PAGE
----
We're well into summer, and it's been a hot one this year. Here are a few tips for summer horsemanship and husbandry.
Dump and refill water buckets and troughs often. Horses need lots of water to tolerate the summer heat, and may not drink as much as they should if the water is warm and stale.
Trace mineral salt bricks in the feeders and/or blocks in the daily turnout pastures will help horses maintain electrolyte levels.
Although you should never push a poorly conditioned horse too hard, heavy sweating, even to the point of globs of foam blowing off the horse's body is no reason for concern in a fit horse. However, if either man or horse ceases to sweat while still working in the heat, there is a serious problem. Work must cease and steps must be taken to cool and re-hydrate the individual. Medical attention should be sought if any distress becomes evident.
Slowing the workout to a leisurely walk for a period before finishing the ride allows the horse to cool off a bit and concludes the ride on a relaxed, positive note. Horses should never be put away while blowing or hot, and this is especially important in the summer.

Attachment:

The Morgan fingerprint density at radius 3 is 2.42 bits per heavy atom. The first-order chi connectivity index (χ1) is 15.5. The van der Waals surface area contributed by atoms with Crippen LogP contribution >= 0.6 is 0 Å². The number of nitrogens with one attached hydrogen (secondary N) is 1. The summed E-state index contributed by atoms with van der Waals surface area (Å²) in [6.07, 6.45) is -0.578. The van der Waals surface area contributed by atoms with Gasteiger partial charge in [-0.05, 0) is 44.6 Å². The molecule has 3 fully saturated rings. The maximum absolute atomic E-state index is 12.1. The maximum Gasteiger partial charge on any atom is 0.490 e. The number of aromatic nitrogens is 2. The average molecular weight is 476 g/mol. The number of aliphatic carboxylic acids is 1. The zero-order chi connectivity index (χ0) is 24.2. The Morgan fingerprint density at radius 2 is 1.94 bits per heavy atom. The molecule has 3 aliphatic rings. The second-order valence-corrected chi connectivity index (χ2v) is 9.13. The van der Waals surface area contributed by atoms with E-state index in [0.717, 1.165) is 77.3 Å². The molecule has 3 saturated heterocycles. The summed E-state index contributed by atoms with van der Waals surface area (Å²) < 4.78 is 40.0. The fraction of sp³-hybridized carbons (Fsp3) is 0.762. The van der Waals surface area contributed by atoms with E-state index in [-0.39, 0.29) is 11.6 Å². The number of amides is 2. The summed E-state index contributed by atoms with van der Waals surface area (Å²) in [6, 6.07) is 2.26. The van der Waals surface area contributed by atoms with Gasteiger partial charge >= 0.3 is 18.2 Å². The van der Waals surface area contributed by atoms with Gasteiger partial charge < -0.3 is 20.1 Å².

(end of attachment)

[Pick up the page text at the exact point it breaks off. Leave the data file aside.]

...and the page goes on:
Hosing a horse off after a ride helps cool him and removes some of the itchy sweat-salt from his coat. Start with a mist to the front legs, then work up to the chest, neck, and shoulders, then gradually back to the rest of the horse. This prevents the shock of cold water being suddenly sprayed on the back and kidneys.
Don't make every after-ride hosing into a shampoo bath. Frequent soaping isn't good for the coat, skin, or hooves.
Clean male horses' sheaths several times over the course of the warm weather rather than trying to get the job done all at once.
Restrict horses' water intake when they are hot from running or working. A few swallows may be okay, but don't allow an overheated horse to have access to more than two gallons of water until it cools off.
Don't feed horses when they are hot from running or working. Wait until they have completely cooled.
Back to EQ Summer 1999 Index.